So what's left? My old friend, the mighty okra continues to thrive in the inferno that is an Arizona summer.
Black eyed peas are nestled behind the okra as part of my olla experiment. (I suspect the shade from the okra is helping to keep them going.) Other than that, I've got two little basil plants, one cantaloupe vine, a few sweet potato slips, some sunflowers, and a whole lotta bare space. Sigh. Compared to last summer, when I could barely contain my garden, it's pretty disappointing. But not to fret, this is a learning experience, right?
I've been thinking hard about what went wrong this summer, and at least one thing that's really clear is that I didn't plan properly for shade. Too many plants were left to fend for themselves in the brutal Arizona sun. And as I started pulling out dead plants, it created a domino effect where the plants near them were exposed to more sun, which burned them to a crisp, and then they had to be pulled out too. That exposed more plants, and well, you get the picture.
Now there's all sorts of ways to create shade in the summer garden. You can build shade structures, like arbors. You can plant tall, hearty plants such as sunflowers and okra where they can shade shorter, more fragile plants. You can plant a tree (or trees). Or you can do some combination of all of the above.
As I've been thinking about what to do better next year, I've find myself leaning towards a trees + plants combo.Trees sound better than building a structure because they are prettier, easier, cheaper, and they can give me food. Tall plants seem like a good idea too because they will provide additional shade (beyond that provided by a tree), plus they can create little micro-climates of humidity to help the lower-lying plants. But this tree + plant combo relies on planting a tree smack dab in the middle of my garden, like this:
Putting a tree in the middle of my vegetable garden would be inline with permaculture thinking, but it would be just one baby step towards a much bigger more complex system. I'd have to figure out how to create a "guild" of plants that work well around it, figure out which ones would attract wildlife, which would fix nitrogen, which should be permanent, and which can change from season to season. When I read about the process, my head swims.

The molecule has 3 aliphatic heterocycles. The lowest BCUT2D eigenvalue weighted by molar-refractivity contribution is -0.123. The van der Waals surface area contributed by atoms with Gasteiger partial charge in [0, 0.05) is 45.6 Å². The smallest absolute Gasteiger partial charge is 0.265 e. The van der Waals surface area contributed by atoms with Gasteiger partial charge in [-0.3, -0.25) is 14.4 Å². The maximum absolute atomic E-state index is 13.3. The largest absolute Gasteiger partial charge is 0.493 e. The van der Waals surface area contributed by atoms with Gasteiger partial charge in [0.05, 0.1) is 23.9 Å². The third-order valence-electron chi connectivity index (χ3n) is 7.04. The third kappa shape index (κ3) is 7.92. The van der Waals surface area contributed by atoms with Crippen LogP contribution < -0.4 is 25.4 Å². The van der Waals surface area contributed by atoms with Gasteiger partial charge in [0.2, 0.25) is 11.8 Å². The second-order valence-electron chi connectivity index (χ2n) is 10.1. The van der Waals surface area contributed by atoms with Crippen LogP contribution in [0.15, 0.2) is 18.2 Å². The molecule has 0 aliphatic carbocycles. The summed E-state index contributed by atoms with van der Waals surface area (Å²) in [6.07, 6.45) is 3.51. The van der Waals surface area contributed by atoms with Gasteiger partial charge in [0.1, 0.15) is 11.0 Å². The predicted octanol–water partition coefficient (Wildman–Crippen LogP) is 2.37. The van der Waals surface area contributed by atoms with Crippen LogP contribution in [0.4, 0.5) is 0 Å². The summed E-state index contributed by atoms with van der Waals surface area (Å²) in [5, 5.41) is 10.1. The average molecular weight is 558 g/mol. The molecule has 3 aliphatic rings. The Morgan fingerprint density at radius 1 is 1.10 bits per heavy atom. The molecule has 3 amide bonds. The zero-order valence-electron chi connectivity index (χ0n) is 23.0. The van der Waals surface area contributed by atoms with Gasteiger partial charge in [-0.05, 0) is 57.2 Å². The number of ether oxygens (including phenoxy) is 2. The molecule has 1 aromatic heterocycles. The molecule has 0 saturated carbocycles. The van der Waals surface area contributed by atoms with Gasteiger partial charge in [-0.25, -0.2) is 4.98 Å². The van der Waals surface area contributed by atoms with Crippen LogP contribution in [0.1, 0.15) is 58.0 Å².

But really, I think I'm getting ahead of myself. I'll take some baby steps for now. This fall (or maybe next spring), I'll plant a tree for shade in my garden. And next summer, I'll use okra and sunflowers to protect more delicate edibles. And I'll keep reading my books and watching the garden to learn more and get more ideas. I like this permaculture idea, and if I keep reading about it, maybe by next summer, I won't find it so daunting.
Want to learn more about permaculture? Here's what I've been using to research:
- Gaia's Garden, by Toby Hemenway: My head swims when I read this, but it is full of good information. I get the feeling if I read it about 3 or 4 times, I might absorb enough to apply the practices the author is trying to teach.
- Edible Landscaping With a Permaculture Twist, by Michael Judd: This book is much, much easier to read than Gaia's Garden. It's not nearly as daunting. It's not quite as informative, but you're not nearly as likely to cry "Uncle!" either. Also, the author has a great sense of humor.
- Valley Permaculture Alliance: Phoenix based forum for permies. A good place to go to exchange ideas and ask questions. It's nice to have a place to go to take the generic permaculture ideas and think about how to apply them in our very unique climate.